You are expected to breathe normally during the entire process, inhaling the gas from the attached equipment. After a few minutes, the nitrous oxide starts taking effect.

Toward the end of the Nitrous Oxide Vasectomy procedure, the “laughing gas” will steadily wear off.  By the time you are done with the surgery, you will feel completely fine, and are in a position to walk-out unassisted.

2. What are the effects?

The effects of nitrous oxide vary from patient to patient. Some of the most common and notable effects are listed below:

  • A tingling sensation in your hands and legs
  • You’ll feel warm
  • There is a feeling of numbness in your tongue, hands, feet, and mouth.
  • Your hearing may become distant, but it will also be distinct.
  • You might feel some excitement and pleasure.

It is not the purpose of nitrous oxide sedation technique to put a patient to sleep during the vasectomy. Therefore, you will remain conscious during the entire procedure. If you feel dizziness or sleepy while under sedation, please be quick to inform the doctor.

3. What are the benefits of nitrous vasectomy?

Use of Nitrous Oxide Vasectomy sedation has many advantages. Some of them are mentioned below:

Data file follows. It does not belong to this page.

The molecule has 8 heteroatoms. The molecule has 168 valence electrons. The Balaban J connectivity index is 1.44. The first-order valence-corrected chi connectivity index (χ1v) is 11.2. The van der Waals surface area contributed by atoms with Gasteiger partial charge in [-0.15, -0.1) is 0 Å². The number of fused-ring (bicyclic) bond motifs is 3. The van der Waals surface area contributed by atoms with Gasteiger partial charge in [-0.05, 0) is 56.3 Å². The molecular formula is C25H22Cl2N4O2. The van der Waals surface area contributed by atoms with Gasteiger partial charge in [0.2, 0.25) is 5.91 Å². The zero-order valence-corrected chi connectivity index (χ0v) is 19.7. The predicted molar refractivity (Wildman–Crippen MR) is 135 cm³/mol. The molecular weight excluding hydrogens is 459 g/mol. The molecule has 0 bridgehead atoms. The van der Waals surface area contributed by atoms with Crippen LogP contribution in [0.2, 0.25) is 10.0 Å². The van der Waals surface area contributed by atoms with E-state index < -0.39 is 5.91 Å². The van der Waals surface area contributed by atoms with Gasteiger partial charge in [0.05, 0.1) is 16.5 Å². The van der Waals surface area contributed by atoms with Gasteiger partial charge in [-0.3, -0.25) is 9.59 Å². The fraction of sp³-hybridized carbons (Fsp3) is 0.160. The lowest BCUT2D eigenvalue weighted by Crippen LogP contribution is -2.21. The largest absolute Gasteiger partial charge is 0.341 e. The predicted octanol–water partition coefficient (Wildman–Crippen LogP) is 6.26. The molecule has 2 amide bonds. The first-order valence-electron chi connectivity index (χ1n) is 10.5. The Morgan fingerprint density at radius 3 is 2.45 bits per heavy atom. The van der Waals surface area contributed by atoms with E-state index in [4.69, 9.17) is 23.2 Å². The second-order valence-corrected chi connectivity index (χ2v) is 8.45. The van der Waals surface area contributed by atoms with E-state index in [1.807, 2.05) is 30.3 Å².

• As stated already, it doesn’t put you to sleep. You remain conscious throughout treatment.
  • It gives you a comfortable and anxiety-free experience during the surgery.
  • The level of sedation can be modified with ease by varying the concentrations of nitrous oxide.

Apart from these advantages, the most obvious benefit of Nitrous Oxide Vasectomy sedation is that it eliminates the need for using an injection.

4. Are there any risks?

The use of Nitrous Oxide for Vasectomy sedation is considered to be the safest choice. However, some asthma patients, as well as those suffering from severe bronchitis, may not be comfortable inhaling the laughing gas.

Although there are no long-term side-effects associated with it, in some cases, the patients might feel nauseous or sleepy during the procedure. If you happen to notice such symptoms, it is advisable that you inform your doctor about it.